They were stunned. And I felt that I had finally grabbed the light saber from the hands of Obi-Wan Kenobi and I was a true Jedi knight. 

Sadly, one hour later, I found out my friend and mentor, Bill Bobenhausen, had just passed away. This cemented to me how much more we all need to fertilize the fields behind us – and how the old pros need to plead with the young ones even more today than they did when this field began.

Late last year, I taught a graduate-level architecture class. Over two hours, I introduced concepts of air sealing, fire-stopping, meeting energy codes, exceeding insulation levels, changing framing from 18 to 24 inches on center, and downsizing HVAC. 

30 young future architects looked at me completely stupefied. This was engineering. They didn’t need to know this.  It was math, science, code and physics, all rolled into one, and it was not their responsibility.

Conversely, in June of this year, I was proud to accept the role of commencement speaker at the Urban Assembly High School for Green Careers in New York City. They graduated their first class that had been through three years of study – all 50 of them.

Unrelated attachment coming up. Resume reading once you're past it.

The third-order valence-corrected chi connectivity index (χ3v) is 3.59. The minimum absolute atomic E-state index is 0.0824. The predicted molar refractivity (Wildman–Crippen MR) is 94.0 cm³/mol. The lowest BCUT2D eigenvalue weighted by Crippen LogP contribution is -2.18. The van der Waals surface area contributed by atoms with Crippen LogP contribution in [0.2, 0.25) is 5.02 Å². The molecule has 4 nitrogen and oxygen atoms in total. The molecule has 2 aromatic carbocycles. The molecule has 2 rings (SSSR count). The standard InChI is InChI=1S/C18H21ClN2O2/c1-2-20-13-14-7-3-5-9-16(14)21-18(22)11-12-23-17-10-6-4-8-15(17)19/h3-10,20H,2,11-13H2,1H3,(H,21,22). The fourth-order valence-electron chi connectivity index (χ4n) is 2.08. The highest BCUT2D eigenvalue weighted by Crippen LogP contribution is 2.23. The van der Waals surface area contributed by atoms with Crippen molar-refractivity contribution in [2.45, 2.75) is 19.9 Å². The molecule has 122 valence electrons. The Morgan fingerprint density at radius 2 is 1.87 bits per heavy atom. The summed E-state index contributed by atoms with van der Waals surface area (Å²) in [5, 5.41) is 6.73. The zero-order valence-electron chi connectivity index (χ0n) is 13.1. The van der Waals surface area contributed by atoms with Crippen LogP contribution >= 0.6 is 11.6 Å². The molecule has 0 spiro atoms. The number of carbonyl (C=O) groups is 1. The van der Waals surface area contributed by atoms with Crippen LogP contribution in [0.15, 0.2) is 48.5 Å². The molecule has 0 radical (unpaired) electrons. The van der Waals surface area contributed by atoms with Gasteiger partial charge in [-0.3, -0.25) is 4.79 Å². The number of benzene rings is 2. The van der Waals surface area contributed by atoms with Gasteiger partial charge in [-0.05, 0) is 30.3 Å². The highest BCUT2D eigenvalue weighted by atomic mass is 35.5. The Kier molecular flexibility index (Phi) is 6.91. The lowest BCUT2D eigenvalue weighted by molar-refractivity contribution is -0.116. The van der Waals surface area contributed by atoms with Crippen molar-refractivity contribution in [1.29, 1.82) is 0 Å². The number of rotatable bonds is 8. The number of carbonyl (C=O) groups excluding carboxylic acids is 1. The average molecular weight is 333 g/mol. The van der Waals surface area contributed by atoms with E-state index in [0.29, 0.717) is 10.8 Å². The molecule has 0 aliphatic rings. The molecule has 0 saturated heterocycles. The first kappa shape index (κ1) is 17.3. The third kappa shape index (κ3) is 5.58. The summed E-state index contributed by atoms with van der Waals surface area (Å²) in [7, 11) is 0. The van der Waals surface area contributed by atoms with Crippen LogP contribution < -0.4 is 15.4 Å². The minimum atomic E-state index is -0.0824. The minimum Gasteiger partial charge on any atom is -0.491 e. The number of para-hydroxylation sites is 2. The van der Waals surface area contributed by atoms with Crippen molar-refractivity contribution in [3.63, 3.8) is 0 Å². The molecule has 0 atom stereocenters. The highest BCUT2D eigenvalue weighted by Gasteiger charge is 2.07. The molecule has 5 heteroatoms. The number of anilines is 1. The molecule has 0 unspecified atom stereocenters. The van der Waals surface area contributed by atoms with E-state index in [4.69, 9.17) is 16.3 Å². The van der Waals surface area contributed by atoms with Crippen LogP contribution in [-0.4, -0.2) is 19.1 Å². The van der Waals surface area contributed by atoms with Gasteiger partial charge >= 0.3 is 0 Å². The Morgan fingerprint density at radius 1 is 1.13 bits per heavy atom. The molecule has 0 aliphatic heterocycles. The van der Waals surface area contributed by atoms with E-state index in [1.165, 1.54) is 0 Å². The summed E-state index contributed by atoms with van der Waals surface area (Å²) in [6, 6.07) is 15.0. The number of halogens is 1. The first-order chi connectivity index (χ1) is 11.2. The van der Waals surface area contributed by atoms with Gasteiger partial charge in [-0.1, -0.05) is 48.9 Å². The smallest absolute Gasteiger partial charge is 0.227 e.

They teach building principles, horticulture, math, and a few kinds of science. But their goal in the future is to graduate every student with a Building Performance Institute (BPI) Building Science Principles Certificate of Knowledge.  Not perfect – but wow, what a great step!

If you are new to this field, please reach out and find your “Board of Directors.” Have them tell you where they screwed up so you won’t do it again. 

If you’re not new to this field, be a mentor or a member of the “Board of Directors” of our future shining stars.  My fondest moments at any conference are when I see one of my mentees presenting their experience and knocking it out of the park with a rapt audience. That is real career advancement.

Our Mission

NESEA advances sustainability practices in the built environment by cultivating a cross-disciplinary community where practitioners are encouraged to share, collaborate and learn.

Andy Padian has vast experience in building science, sustainability, resilience, and energy/financial analysis of buildings. He has performed detailed energy and financial analysis in thousands of multifamily, commercial, and industrial buildings. His past clients included: private building owners; community development agencies; schools, universities, and other training entities; utilities; environmental organizations; and emerging professionals seeking to get into the field. He has created or helped create many nationally acclaimed programs, training and certification for field...

Andrew Padian's picture
BE Boston 21 RegistrantsBE Boston 24 RegistrantsBuildingEnergy 16 Full ConferenceMember